For Christmas, The Older Brother gave his locally-residing aunt a Wii game, which is a little odd since she doesn’t have a Wii. We do, however, and the intent was for his aunt and his mother to play together using our Wii to aid in their hopes of getting in shape.
Motion gaming can be a fun way to get active, but you have to be motivated to do it. TG and I have yet to help these lovely ladies get the Wii going, so they haven’t really tried playing it yet, but a few of us did show it off and try it out over the Christmas holiday.
We fired up Michael Jackson: The Experience, and let the King of Pop take us on a dance-filled tour of his greatest hits. Confession time: I’m not a huge MJ fan. I like some of his stuff; I just don’t think I’ve been exposed to much of his music. I mostly played the party pooper (as per usual) and just watched at first.
I’m shy. Shaking my rear end in front of my brother- and father-in-law just isn’t my thing. Actually, I don’t think dancing in front of anyone is really my thing. Regardless, it was fun to watch.
The Older Brother took control and tried to show his mom, but since she was unwilling to hold the Wiimote, she just boogied alongside her oldest son. Eventually, TG jumped in because The Older Brother was looking for some competition.
That’s both the good thing and the bad thing about these dancing games. The scoring aspect can be intimidating to non-gamers who just want to use the Wii as a weight-loss tool, but it really gives a guideline for improvement (or at least improvement as it pertains to what the game registers as “better”).
The songs were what you’d expect: Michael Jackson hits. You can see the track list pretty much anywhere to see if your favorites were included. Weirdly, you unlock the training videos, instead of being able to access them right away, but it didn’t look like the songs themselves needed unlocking, which is great for the party-centric, instant-fun aspect of the game.
The game looks fun, sure, but how does it play? It really is fun! Once I tried it, I was surprised. I thought I’d be just terrible at something like this, but it’s really not as hard to follow as it looks, even for someone kind of spazzy and uncoordinated like me. Michael Jackson: The Experience was an absolute blast once I gave it a try. You’d think Michael’s moves would be hard to emulate, and they probably are at a higher difficulty level, but the hardest part really felt like it was remembering what move to transition to next in each song. It’s not like I was 5 star’ing the songs or anything, but I didn’t break down in hysterics over my failure. All in all, a success for me.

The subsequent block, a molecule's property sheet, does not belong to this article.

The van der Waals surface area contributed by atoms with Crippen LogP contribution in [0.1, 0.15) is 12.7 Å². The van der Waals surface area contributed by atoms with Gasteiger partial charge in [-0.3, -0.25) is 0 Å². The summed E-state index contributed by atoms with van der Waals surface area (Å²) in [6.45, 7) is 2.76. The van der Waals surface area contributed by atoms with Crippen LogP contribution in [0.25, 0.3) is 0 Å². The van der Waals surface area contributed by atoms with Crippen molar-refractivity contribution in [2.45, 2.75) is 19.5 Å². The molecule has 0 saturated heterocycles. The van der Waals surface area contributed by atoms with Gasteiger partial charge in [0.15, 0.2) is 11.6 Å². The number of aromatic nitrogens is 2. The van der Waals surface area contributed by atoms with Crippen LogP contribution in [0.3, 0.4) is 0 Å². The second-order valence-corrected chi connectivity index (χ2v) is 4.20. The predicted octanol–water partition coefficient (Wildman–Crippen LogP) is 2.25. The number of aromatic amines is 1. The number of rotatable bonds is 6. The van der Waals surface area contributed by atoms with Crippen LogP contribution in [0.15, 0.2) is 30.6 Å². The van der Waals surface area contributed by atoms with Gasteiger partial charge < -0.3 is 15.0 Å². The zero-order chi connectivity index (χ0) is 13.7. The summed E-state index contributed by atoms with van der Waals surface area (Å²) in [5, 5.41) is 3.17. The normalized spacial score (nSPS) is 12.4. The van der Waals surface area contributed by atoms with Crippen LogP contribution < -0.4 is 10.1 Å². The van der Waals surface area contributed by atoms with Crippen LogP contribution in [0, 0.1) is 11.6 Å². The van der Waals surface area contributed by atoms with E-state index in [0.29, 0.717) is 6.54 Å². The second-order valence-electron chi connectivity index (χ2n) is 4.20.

It’s a high energy, high movement game if you allow it to be. It’s not something you’re going to be able to play for a long time without breaks if you’re really into it. And it will get your heart going and maybe even make you sweat. The difficulty levels make it a game that most people will be able to grow into, even dance-game pros. However, the game is challenging, but that may be due to the Wii possibly not being the most responsive platform for motion gaming.
Along those lines, The Older Brother was becoming increasingly more frustrated as the night went on because TG was exploiting the Wii’s technical flaws to better his score while The Older Brother was just trying to dance to the songs. That coupled with being sure to nail the special Gold Moves for bonus points can really play the game rather than The Experience.
I’d definitely recommend it to MJ fiends or anybody looking for a fun dance-based party game. Treat it as a party game and don’t let the Wii’s lack of responsiveness ruin your Experience.